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Methods and devices for delivering refrigerant to cryo catheter

IP.com Disclosure Number: IPCOM000157719D
Publication Date: 2007-Aug-31
Document File: 11 page(s) / 2M

Publishing Venue

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Abstract

Present methods of delivering refrigerant to a cryoablation catheter have two strategies available to them: deliver the liquid refrigerant at high pressure at ambient temperature, or refrigerate it first and deliver it at a lower pressure. The latter is difficult to achieve because of the need for effective counter current heat transfer within the extension hose assembly and catheter. Present methods of pressurizing the refrigerant include heating the tank to elevate its temperature and thus increase its vapor pressure. The method is efficient of energy and of refrigerant, if all the refrigerant is to be used. However, if the tank has enough refrigerant for many uses, this requires extra energy to heat the unused refrigerant as well, and then leaves the tank at an elevated temperature and pressure. The large amount of refrigerant at elevated temperature increases the level of hazard should there be a leak in the system. The present invention aims to remedy these problems. This invention isolates the proper quantity of refrigerant and then pressurizes it to a controlled pressure for delivery into the catheter system. Three methods are described: (1) use of a separate tank of gas such as air or N2, (2) use of a refrigerant gas powered hydraulic pressure amplifier, and (3) use of an electric motor for hydraulic application of pressure. Each has its advantages, but the latter is preferred.

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Present methods of delivering refrigerant to a cryoablation catheter have two strategies available to them: deliver the liquid refrigerant at high pressure at ambient temperature, or refrigerate it first and deliver it at a lower pressure. The latter is difficult to achieve because of the need for effective counter current heat transfer within the extension hose assembly and catheter.

Present methods of pressurizing the refrigerant include heating the tank to elevate its temperature and thus increase its vapor pressure. The method is efficient of energy and of refrigerant, if all the refrigerant is to be used. However, if the tank has enough refrigerant for many uses, this requires extra energy to heat the unused refrigerant as well, and then leaves the tank at an elevated temperature and pressure. The large amount of refrigerant at elevated temperature increases the level of hazard should there be a leak in the system.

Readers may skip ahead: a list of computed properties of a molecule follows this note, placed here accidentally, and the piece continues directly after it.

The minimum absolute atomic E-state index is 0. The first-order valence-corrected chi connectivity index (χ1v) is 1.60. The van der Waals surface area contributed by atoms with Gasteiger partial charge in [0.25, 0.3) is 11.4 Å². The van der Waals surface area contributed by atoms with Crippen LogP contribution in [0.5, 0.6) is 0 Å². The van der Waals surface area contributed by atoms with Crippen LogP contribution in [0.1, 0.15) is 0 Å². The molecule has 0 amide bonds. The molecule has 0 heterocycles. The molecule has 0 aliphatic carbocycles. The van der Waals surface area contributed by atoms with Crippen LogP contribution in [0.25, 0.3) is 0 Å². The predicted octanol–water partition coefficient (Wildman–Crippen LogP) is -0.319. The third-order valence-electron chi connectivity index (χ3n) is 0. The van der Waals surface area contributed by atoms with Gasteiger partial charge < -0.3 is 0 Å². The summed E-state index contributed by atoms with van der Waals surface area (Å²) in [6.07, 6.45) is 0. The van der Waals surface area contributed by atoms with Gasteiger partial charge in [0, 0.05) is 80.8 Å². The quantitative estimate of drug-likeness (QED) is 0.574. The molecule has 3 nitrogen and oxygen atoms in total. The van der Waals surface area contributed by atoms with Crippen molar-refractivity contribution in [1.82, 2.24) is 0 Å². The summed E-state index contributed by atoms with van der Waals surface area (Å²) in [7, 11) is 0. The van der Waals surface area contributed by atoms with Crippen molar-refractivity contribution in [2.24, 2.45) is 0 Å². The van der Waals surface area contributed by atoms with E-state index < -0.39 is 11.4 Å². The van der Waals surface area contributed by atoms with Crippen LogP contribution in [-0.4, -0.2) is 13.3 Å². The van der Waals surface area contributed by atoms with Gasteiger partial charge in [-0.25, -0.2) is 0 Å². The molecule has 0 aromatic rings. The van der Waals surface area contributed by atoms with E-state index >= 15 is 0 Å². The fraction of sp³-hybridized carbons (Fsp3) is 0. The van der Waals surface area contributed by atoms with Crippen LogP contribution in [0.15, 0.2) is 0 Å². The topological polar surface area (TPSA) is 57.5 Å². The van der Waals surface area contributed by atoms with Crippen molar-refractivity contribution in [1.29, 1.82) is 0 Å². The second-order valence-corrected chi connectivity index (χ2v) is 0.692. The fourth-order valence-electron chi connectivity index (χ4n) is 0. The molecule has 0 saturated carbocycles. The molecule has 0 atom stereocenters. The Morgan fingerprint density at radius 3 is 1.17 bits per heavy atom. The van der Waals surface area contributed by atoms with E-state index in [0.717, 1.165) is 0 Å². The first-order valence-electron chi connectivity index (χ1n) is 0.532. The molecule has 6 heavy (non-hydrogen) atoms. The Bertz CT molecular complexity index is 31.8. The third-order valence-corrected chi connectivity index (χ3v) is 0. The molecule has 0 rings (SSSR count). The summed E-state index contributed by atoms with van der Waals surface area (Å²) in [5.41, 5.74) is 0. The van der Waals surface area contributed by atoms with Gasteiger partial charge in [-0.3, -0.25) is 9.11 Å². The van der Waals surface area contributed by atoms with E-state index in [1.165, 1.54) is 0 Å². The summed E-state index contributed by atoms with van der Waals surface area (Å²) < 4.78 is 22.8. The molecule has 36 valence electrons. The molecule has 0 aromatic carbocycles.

The present invention aims to remedy these problems.

This invention isolates the proper quantity of refrigerant and then pressurizes it to a controlled pressure for delivery into the catheter system. Three methods are described:

(1)     use of a separate tank of gas such as air or N2, (2) use of a refrigerant gas powered hydraulic pressure amplifier, and (3) use of an electric motor for hydraulic application of pressure. Each has its advantages, but the latter is preferred.

Atrial fibrillation may be treated with RF ablation, but with some risk of stroke when done in the left side of the heart. It is also reported to be very painful if done without anesthesia. Further, over treatment may result in a fistula with the esophagus, which is very dangerous or fatal. Cryoablation is reported to be free of these problems, and thus has the potential to supplant the use of RF in the future.

Refrigeration is most effective if a phase change in the refrigerant material is exploited to extract heat. Efficiency is important if catheter shaft size is to be minimized, which eases delivery and reduces damage due to the diameter of the catheter.

Several refrigerants have been tried for cryoablation. Among these is liquid N20, C02, ether, and RI4 flurocarbon, and N2. An ideal refrigerant can attain the low temperature needed, and is minimal1y toxic to patient, operator, and to the environment. is also desirable that the temperature of the triple point be below the desired operating temperature, to avoid formation of solid refrigerant which could clog the exhaust tube. is also desirable that the pressure of the liquid refrigerant and the gaseous exhaust be at as

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pressure as possible, to avoid hazard to the patient and operator. It should also be non-flammable to avoid unnecessary hazard. Refrigerants in use for cryo include C02, N20, and N2.

For use with cryo catheters, several manufacturers have settled on N2,...